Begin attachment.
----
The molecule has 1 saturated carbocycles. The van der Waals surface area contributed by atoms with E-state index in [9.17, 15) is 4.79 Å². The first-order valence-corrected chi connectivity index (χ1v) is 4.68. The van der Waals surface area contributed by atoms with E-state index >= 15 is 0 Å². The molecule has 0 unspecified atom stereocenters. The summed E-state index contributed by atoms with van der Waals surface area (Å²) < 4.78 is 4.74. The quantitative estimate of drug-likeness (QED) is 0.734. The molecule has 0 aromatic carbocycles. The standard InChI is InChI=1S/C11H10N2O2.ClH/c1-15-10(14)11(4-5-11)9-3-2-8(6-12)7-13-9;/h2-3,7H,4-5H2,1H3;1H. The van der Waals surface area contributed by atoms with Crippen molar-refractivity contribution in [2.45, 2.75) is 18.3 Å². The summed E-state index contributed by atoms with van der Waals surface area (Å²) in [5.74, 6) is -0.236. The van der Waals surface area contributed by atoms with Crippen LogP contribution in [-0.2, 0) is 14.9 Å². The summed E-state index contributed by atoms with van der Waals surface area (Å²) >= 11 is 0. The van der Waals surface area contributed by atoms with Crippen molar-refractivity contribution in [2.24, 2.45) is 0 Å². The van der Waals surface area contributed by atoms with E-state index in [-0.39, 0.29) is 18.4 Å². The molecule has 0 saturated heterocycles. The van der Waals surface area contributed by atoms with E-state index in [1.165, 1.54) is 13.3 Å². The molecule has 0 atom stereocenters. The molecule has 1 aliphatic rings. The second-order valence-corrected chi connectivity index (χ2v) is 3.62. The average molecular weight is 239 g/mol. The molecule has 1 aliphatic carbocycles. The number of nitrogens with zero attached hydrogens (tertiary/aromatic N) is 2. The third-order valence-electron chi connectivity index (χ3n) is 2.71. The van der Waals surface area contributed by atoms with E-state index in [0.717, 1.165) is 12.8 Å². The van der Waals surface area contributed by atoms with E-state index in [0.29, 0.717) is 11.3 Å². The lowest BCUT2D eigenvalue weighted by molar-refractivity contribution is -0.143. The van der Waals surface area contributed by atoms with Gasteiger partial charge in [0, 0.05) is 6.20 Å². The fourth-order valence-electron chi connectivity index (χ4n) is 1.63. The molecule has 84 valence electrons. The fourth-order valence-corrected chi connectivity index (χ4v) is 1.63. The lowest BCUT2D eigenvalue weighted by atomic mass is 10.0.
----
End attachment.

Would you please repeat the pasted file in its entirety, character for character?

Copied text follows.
The molecule has 1 saturated carbocycles. The van der Waals surface area contributed by atoms with E-state index in [9.17, 15) is 4.79 Å². The first-order valence-corrected chi connectivity index (χ1v) is 4.68. The van der Waals surface area contributed by atoms with E-state index >= 15 is 0 Å². The molecule has 0 unspecified atom stereocenters. The summed E-state index contributed by atoms with van der Waals surface area (Å²) < 4.78 is 4.74. The quantitative estimate of drug-likeness (QED) is 0.734. The molecule has 0 aromatic carbocycles. The standard InChI is InChI=1S/C11H10N2O2.ClH/c1-15-10(14)11(4-5-11)9-3-2-8(6-12)7-13-9;/h2-3,7H,4-5H2,1H3;1H. The van der Waals surface area contributed by atoms with Crippen molar-refractivity contribution in [2.45, 2.75) is 18.3 Å². The summed E-state index contributed by atoms with van der Waals surface area (Å²) in [5.74, 6) is -0.236. The van der Waals surface area contributed by atoms with Crippen LogP contribution in [-0.2, 0) is 14.9 Å². The summed E-state index contributed by atoms with van der Waals surface area (Å²) >= 11 is 0. The van der Waals surface area contributed by atoms with Crippen molar-refractivity contribution in [2.24, 2.45) is 0 Å². The van der Waals surface area contributed by atoms with E-state index in [-0.39, 0.29) is 18.4 Å². The molecule has 0 saturated heterocycles. The van der Waals surface area contributed by atoms with E-state index in [1.165, 1.54) is 13.3 Å². The molecule has 0 atom stereocenters. The molecule has 1 aliphatic rings. The second-order valence-corrected chi connectivity index (χ2v) is 3.62. The average molecular weight is 239 g/mol. The molecule has 1 aliphatic carbocycles. The number of nitrogens with zero attached hydrogens (tertiary/aromatic N) is 2. The third-order valence-electron chi connectivity index (χ3n) is 2.71. The van der Waals surface area contributed by atoms with E-state index in [0.717, 1.165) is 12.8 Å². The van der Waals surface area contributed by atoms with E-state index in [0.29, 0.717) is 11.3 Å². The lowest BCUT2D eigenvalue weighted by molar-refractivity contribution is -0.143. The van der Waals surface area contributed by atoms with Gasteiger partial charge in [0, 0.05) is 6.20 Å². The fourth-order valence-electron chi connectivity index (χ4n) is 1.63. The molecule has 84 valence electrons. The fourth-order valence-corrected chi connectivity index (χ4v) is 1.63. The lowest BCUT2D eigenvalue weighted by atomic mass is 10.0.